The Transportation and Climate Initiative (TCI) project continues to move forward in Connecticut with strong support from the Lamont Administration and many others, attesting to the strength of the TCI Coalition that Acadia Center has been working to build over the past two years. An important milestone occurred on March 8, 2021, when the Connecticut General Assembly’s Environment Committee held a public hearing on Senate Bill No. 884, a governor’s bill that would establish the TCI Program as state policy and require the Department of Energy and Environmental Protection (DEEP) to adopt implementing regulations.  The hearing was well attended by numerous and wide-ranging supporters who countered misinformation provided by the fossil fuel industry, spoke to the benefits the TCI Program would bring to the state, and called on state leaders to adopt additional measures to ensure equitable outcomes. Following the hearing, Governor Ned Lamont, legislative leaders and Middletown officials held a press conference on March 17, 2021, to express their support for the program and to highlight the state’s first electric school bus—the type of investment that could be replicated across the state with TCI funds.

Acadia Center has led and coordinated the advocacy efforts of the Connecticut TCI Coalition since 2019.  The TCI Coalition now includes over 50 environmental, transportation, labor, justice and energy policy advocacy groups and businesses. This broad group of stakeholders from across the state has been coordinating virtually over the last year, extending outreach, amplifying campaign messages, and meeting regularly with state agencies to communicate our shared vision.

The success of the legislative hearing is the result of months of preparation on the part of Acadia Center and our coalition partners, sharing regional data and studies with the coalition, and refining a coordinated message. The TCI Coalition coordinated and conveyed a positive narrative that addressed the many benefits of the TCI program, from cleaner air and achieving climate targets to transportation improvements that will help businesses and communities thrive. Testimony from Acadia Center and our allies also called on Connecticut to go above and beyond the terms of the regional agreement by strengthening equity provisions and dedicating more TCI-P funds for investment in the state’s overburdened and underserved communities. Early modeling projects that TCI could save Connecticut over $360 million in public health costs annually by 2032; if implemented equitably, most of those health benefits will occur in the communities hardest hit by transportation pollution.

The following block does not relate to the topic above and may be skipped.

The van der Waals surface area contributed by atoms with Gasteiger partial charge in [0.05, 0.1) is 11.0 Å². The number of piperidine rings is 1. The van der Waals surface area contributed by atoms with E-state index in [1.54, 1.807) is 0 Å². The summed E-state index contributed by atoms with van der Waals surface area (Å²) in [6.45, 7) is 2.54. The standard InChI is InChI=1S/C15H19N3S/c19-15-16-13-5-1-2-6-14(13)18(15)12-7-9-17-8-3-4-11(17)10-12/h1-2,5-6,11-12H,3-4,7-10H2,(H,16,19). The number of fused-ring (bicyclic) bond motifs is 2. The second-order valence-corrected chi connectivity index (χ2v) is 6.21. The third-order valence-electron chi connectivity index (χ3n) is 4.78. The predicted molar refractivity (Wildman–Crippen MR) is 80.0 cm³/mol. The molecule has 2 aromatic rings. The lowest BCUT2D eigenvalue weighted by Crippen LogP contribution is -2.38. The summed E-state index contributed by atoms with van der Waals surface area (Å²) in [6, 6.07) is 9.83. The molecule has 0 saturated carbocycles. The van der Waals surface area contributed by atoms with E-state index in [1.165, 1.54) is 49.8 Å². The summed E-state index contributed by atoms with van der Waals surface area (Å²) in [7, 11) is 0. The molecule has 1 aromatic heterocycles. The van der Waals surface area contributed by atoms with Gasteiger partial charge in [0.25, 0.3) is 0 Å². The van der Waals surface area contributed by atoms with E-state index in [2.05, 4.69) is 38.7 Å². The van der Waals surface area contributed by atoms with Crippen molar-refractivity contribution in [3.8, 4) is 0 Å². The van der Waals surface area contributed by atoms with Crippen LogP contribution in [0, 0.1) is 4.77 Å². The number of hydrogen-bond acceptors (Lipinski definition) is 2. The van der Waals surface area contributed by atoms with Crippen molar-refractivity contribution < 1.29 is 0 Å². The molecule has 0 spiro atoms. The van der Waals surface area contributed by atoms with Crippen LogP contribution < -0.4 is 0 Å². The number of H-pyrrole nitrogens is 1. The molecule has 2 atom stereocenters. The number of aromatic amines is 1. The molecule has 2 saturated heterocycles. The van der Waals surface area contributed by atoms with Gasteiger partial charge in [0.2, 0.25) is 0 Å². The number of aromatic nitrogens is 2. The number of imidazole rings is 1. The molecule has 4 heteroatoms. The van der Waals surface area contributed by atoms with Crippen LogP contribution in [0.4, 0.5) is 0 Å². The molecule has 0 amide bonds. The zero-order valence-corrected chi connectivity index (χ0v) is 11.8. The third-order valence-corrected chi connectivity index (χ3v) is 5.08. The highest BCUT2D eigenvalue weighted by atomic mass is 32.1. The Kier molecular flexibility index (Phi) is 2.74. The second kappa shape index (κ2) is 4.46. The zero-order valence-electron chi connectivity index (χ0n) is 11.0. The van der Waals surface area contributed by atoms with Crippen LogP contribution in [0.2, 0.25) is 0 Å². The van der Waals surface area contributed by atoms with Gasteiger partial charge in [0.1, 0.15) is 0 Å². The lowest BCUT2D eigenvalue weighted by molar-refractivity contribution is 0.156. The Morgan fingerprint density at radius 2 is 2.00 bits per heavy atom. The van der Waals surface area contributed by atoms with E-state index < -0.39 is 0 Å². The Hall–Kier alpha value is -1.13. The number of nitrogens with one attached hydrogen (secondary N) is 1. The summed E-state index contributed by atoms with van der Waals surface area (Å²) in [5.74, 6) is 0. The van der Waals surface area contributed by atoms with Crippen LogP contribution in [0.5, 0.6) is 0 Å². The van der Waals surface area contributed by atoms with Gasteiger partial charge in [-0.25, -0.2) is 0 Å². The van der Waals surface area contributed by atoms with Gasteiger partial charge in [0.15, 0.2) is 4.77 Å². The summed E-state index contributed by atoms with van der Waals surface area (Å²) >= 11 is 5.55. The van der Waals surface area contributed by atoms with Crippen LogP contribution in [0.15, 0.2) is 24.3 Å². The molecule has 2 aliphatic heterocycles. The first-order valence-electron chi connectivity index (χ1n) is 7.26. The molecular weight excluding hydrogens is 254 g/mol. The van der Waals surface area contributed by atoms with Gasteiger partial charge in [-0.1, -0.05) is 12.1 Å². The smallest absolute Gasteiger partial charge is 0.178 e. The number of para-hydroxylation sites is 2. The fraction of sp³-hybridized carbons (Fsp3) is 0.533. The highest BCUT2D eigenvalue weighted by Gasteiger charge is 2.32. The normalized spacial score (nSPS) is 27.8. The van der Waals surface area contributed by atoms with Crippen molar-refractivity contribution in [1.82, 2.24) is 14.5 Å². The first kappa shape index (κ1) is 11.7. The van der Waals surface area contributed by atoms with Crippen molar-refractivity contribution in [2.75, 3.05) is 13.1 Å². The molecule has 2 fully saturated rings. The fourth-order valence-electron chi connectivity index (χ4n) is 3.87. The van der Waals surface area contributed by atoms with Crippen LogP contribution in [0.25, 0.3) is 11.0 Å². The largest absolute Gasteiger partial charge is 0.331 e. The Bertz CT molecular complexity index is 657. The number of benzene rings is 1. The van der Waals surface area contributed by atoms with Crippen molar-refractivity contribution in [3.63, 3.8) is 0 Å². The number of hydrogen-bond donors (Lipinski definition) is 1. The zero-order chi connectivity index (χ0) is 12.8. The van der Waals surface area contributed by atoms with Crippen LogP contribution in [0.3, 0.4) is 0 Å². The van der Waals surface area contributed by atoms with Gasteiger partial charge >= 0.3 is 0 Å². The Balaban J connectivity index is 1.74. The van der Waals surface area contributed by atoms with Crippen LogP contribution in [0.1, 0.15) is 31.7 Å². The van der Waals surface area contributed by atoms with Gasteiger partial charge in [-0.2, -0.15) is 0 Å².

Staff from the Connecticut Department of Energy and Environmental Protection (DEEP) and the Department of Transportation (DOT) responded to misinformation about the TCI-P. As in other states, members of the fossil fuel industry exaggerated the program’s costs, ignored its benefits, and offered no alternative to address the climate, public health, and transportation challenges facing Connecticut. Katie Dykes, Commissioner of the Connecticut DEEP, and the other representatives of the Lamont administration gave strong testimony. Commissioner Dykes noted:  “This is an environmental program that will cap greenhouse gas emissions and require the oil industry to pay for the damage it is causing to public health and the climate … I believe that Connecticut, being a leader on addressing climate and air pollution, is going to provide significant benefits to our communities,” Dykes told members of the committee. “I am very confident that if we do move this program forward, that we will see more states joining.”

Senator Christine Cohen, Co-Chair of the Environment Committee, expanded on her testimony by publishing a pro-TCI op-ed in the Connecticut Post. “Turning climate change around is the challenge of our time, and we owe it to future generations to do all we can to mitigate its impacts. We need bold action. I look forward to doing my part, along with my colleagues in the legislature, to ensure that Connecticut enacts legislation to implement TCI.”

Amy McLean, Acadia Center Connecticut Director,  testified that “Connecticut has an opportunity to deliver the clean air and improved transportation options that the state’s residents and businesses deserve. Chronic under-investment—both in marginalized communities and in alternatives to personal vehicles—has resulted in congested roads, inadequate public transit, and neighborhoods lacking access to economic opportunities. At the same time, the imported fossil fuels used to power vehicles remain Connecticut’s greatest contributor to climate change and a major source of the air pollution that disproportionately harms minority residents. It is time to end that toxic combination by passing Senate Bill 884 to advance a modern, equitable, and sustainable transportation future.”

Acadia Center and its TCI Coalition partners look forward to continuing their partnerships to support this program that will bring enormous benefits to all Connecticut residents. The Environment Committee is expected to vote on SB 884 by March 31st, and the conversation will continue from there. For more information on the next steps and how you can support an equitable and ambitious TCI-P in Connecticut, contact Amy McLean, Senior Policy Advocate and Connecticut Director at